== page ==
“I was scared as hell,” she said. “I’ll never forget when my parents drove me to Des Moines and dropped me off at Drake.  I didn’t know anybody.  But I had my new ‘Sponge Bob’ sheets — Sponge Bob was ‘in’ then and I was so proud of them — and I made my new bed with them.  When I crawled in that night to go to sleep, those new sheets smelled so good, but then I thought, ‘Oh, this doesn’t smell like home!’ And I remember right then having a talk with myself, saying, ‘Well, it may not seem like home, but this is how it is now — learn to deal with it.’ And I did.” 

Drake University, she says, “was so good for me.  I had such strong support there from everybody.” 

There was the financial aid she needed, including on-campus jobs like working on the student orientation staff, refereeing basketball in intramural sports, serving as a resident advisor in the dorms.  There was plenty of academic direction as she majored in broadcasting & politics. 

“The best thing Drake did for me was give me pathways into involvement in the community and state,” she said.  “They gave me so many opportunities, and I’m so grateful for that.”  

The university guided her toward a student internship in the marketing department at Bankers Trust, and after her graduation in 2008, that turned into a full-time job she worked for five years.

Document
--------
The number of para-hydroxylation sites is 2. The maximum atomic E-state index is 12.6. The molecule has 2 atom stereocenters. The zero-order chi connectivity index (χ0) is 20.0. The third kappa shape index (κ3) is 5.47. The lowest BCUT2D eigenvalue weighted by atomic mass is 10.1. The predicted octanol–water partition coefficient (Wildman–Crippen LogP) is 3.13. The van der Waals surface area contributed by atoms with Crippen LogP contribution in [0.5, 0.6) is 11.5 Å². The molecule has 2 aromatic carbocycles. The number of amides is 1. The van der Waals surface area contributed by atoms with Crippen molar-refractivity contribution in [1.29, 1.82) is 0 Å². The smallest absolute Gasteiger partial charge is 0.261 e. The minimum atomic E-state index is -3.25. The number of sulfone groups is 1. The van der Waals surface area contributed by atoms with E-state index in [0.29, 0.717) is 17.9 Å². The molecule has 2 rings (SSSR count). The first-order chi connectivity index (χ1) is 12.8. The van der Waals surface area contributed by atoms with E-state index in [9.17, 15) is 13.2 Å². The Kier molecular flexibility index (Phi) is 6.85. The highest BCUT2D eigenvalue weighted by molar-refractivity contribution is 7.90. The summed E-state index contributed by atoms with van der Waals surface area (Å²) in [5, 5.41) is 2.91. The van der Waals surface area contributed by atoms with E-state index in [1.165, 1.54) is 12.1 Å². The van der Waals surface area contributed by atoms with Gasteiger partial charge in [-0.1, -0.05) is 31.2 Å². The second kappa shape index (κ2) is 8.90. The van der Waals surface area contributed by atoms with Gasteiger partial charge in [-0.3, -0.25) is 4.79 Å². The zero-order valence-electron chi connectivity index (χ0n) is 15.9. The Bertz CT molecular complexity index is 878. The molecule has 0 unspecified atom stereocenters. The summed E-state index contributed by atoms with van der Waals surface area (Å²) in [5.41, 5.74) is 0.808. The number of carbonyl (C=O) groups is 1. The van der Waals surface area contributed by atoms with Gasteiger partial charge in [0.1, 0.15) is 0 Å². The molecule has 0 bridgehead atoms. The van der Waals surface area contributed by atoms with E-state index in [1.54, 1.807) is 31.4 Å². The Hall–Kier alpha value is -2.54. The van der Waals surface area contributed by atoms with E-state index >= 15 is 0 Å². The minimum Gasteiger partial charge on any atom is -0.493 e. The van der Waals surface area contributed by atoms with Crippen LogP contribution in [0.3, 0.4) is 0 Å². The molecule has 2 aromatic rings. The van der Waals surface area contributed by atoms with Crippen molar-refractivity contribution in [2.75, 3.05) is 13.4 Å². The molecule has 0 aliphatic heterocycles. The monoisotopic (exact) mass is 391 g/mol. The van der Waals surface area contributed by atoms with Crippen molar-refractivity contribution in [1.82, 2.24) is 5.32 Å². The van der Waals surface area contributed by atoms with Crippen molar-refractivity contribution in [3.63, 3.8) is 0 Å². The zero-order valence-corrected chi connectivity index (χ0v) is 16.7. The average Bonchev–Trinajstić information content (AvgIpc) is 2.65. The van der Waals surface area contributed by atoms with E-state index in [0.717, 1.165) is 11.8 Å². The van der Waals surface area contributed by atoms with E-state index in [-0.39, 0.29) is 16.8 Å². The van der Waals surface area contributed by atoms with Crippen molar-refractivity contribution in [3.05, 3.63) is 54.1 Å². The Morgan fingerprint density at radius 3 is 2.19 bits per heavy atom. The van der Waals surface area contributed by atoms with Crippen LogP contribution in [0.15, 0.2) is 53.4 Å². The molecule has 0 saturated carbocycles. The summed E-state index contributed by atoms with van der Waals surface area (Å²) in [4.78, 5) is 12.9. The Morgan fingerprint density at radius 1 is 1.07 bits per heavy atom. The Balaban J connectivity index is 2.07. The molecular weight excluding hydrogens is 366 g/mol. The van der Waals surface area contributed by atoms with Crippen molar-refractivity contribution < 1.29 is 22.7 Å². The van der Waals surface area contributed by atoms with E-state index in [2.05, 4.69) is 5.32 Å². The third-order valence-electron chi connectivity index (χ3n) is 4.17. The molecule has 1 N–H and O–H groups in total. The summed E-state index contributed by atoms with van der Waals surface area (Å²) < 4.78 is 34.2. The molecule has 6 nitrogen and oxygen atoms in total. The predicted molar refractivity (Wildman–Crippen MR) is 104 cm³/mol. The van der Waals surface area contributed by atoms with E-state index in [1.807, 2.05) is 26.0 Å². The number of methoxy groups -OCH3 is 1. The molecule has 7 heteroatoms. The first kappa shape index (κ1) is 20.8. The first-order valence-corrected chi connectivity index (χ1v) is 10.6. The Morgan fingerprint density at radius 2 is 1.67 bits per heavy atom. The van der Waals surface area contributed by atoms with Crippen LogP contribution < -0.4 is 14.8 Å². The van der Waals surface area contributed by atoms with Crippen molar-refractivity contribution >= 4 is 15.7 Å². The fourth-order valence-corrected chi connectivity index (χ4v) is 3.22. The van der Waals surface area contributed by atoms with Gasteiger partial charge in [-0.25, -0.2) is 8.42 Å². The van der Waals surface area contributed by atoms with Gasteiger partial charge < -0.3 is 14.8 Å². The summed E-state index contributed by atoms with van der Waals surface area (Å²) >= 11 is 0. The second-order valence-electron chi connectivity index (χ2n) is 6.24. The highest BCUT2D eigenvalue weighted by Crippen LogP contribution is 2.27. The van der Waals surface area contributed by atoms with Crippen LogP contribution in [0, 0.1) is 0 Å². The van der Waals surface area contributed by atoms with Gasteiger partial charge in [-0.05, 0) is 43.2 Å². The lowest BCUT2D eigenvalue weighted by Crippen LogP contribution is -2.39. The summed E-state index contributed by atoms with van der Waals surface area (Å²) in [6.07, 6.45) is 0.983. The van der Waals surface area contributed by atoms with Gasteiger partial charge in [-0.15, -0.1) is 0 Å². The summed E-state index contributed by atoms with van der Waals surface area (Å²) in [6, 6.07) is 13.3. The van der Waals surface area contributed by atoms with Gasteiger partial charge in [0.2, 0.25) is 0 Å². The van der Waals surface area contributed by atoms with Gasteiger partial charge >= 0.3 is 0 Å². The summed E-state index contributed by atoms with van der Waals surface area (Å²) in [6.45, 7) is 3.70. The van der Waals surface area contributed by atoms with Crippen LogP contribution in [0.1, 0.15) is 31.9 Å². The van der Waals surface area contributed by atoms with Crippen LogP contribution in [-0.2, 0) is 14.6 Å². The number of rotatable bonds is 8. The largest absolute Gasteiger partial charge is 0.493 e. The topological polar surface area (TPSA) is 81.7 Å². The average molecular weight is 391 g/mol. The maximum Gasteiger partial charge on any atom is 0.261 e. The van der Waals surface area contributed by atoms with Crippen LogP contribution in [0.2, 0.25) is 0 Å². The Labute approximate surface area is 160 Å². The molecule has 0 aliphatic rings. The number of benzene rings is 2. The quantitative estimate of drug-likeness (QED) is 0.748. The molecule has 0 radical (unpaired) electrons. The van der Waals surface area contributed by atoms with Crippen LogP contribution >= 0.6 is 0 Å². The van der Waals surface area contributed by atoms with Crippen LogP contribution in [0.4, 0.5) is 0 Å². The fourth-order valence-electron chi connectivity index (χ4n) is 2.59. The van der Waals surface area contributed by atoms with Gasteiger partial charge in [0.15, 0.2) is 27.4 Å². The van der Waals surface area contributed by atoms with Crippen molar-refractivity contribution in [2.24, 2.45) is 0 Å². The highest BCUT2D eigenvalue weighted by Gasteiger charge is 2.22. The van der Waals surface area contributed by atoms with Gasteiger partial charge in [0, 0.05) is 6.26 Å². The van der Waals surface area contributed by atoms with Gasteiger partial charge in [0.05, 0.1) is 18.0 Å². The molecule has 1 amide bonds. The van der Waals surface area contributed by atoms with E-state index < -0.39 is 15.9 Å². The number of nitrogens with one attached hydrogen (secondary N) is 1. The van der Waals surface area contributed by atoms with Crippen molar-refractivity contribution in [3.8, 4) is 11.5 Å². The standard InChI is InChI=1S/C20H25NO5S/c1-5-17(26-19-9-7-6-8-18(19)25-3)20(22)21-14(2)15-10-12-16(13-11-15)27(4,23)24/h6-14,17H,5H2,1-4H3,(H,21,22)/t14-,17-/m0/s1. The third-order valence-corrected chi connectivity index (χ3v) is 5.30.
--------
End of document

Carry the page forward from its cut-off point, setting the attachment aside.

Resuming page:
“They taught me a lot about marketing, doing community development work, arranging sponsorships, doing graphic design and more,” she said. “There was a real demand for skills like that in 2008. Remember, we were in a real recession that had stopped a lot of businesses, especially small business.  As the economy started picking up again, there was new energy. And there were a whole lot of start-up companies with young entrepreneurs needing all kinds of help.” 

She helped Bankers Trust identify and help those young aspiring business people, and saw even more need. So, with her bosses’ encouragement, she founded her own company, Caleo Enterprises, to help offer similar services for the vast number of small businesses needing help.  On her jobs with Caleo, she operated solo — “I wanted to keep my overhead low” — but would bring on sub-contractors when her clients needed them. She partnered with Wells Fargo and non-profit agencies like United Way to offer her business consulting services. Some of those programs she established with companies and county government agencies still operate today. 

“I got the opportunity to work on projects that meant a lot to me,” she said. “In the recession, a lot of women were lacking access to services like reproductive health care.  I helped organize a network of midwives and doulas to meet those needs.” 

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The columnist says hello to DeJear, who was strolling the State Capitol grounds just before the “Yankee Doodle Pops Concert” by the Des Moines Synphony, leading into the Independence Day holiday celebration.

Along the way, Deidre Howard won the “Miss Black Iowa” crown in 2009-’10.  And she met an intriguing new business client, Marvin DeJear, an Iowa State University graduate from a family raising cattle on their ranch in Okmulgee, Okla. The DeJear family is Black, with Native American roots, too.